Piano Quintet No. 1
The son of a Swiss businessman catering to tourists, Ernest Bloch was almost a tourist himself in his musical training. After studying violin and composition in Geneva, his hometown, Bloch went to Brussels for a few years, continuing to emphasize violin and composition. He then spent four years in Frankfurt and Munich, followed by a year in Paris, before returning to Geneva to join his father’s company as a bookkeeper. He continued to compose, however, and had his only opera, Macbeth, premiered at the Opéra-Comique in Paris in 1910.
Bloch also worked as an orchestral conductor, and in 1916 he joined dancer Maud Allan’s company on a U.S. tour as its conductor. The tour failed, but after returning to Geneva, Bloch used his new U.S. contacts to land a teaching job at the recently founded Mannes College of Music in New York. From that point his career burgeoned rapidly, in both concert and academics. Bloch had Schelomo, the “Hebrew Rhapsody” for cello and orchestra that remains his best-known work, premiered in New York in 1917, signed a publishing contract with G. Schirmer, and in 1920 became the founding director of the Cleveland Institute of Music; he became a U.S. citizen in 1924.
In his five years in Cleveland, Bloch concentrated on chamber music. He wrote his boldly original First Piano Quintet in 1921-1923, and his own movement markings provide capsule descriptions of the work. The first movement, Agitato, is indeed agitated, a neo-Classical form filled with surging power and anxious quarter-tone detailing. Its restlessness is firmly directed, however, to clear architectural and expressive ends.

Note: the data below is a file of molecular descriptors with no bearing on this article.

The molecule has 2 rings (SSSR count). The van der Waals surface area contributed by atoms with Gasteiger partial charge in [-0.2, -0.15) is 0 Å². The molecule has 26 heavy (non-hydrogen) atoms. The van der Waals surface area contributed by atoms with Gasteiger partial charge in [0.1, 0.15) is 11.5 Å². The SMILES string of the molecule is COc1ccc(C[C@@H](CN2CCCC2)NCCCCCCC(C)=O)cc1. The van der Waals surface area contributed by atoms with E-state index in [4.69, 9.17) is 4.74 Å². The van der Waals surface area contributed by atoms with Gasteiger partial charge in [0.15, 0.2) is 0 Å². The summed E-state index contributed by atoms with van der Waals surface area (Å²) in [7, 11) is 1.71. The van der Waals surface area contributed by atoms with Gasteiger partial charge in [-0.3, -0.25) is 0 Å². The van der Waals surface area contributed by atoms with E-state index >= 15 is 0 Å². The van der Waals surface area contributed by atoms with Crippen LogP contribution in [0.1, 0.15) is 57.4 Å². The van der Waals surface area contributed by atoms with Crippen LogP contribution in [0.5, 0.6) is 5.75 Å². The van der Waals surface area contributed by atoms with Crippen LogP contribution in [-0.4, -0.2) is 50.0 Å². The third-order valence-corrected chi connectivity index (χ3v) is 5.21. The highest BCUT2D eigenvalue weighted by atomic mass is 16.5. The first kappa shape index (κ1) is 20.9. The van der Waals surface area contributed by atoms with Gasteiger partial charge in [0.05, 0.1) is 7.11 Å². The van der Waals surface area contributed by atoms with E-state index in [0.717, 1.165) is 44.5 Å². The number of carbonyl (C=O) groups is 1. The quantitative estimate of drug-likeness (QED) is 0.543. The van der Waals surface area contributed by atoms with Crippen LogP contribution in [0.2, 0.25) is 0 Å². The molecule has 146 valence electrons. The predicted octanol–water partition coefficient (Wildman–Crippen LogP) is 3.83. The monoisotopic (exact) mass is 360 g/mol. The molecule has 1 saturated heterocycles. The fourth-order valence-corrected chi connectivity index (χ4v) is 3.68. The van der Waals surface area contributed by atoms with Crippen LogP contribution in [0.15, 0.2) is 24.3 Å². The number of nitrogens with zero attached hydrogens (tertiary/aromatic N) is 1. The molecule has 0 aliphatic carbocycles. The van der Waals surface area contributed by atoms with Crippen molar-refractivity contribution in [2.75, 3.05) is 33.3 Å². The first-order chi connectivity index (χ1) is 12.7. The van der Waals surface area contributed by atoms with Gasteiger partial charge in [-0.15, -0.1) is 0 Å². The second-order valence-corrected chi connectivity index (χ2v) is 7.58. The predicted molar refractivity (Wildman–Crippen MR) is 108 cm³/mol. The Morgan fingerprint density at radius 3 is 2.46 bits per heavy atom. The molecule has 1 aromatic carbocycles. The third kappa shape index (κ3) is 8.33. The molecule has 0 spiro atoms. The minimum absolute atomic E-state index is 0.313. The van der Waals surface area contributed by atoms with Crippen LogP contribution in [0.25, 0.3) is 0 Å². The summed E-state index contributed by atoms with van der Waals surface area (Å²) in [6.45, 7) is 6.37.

“Mistico” is also quite appropriate for Bloch’s eerie middle movement, both for the mystical nature of its haunted melodies and the sonic mist he conjures from tolling chords, ostinatos, thin strands from the upper strings, and harmonic chiaroscuro. “Art is the outlet of the mystical, emotional needs of the human spirit,” Bloch wrote, “it is created rather by instinct than by intelligence; rather by intuition than by will.” (Opposition to the educational reforms this credo led him to propose in Cleveland led to his resignation, but he again landed on his feet, directing the San Francisco Conservatory of Music for five years after leaving Cleveland.)
The sprawling, muscular finale is everything we might expect from an Allegro energico in this context. Bloch generates terrific waves of ostinato energy, but he also returns to slithery quarter-tones in places and rests in exotic, fading raptures at the end.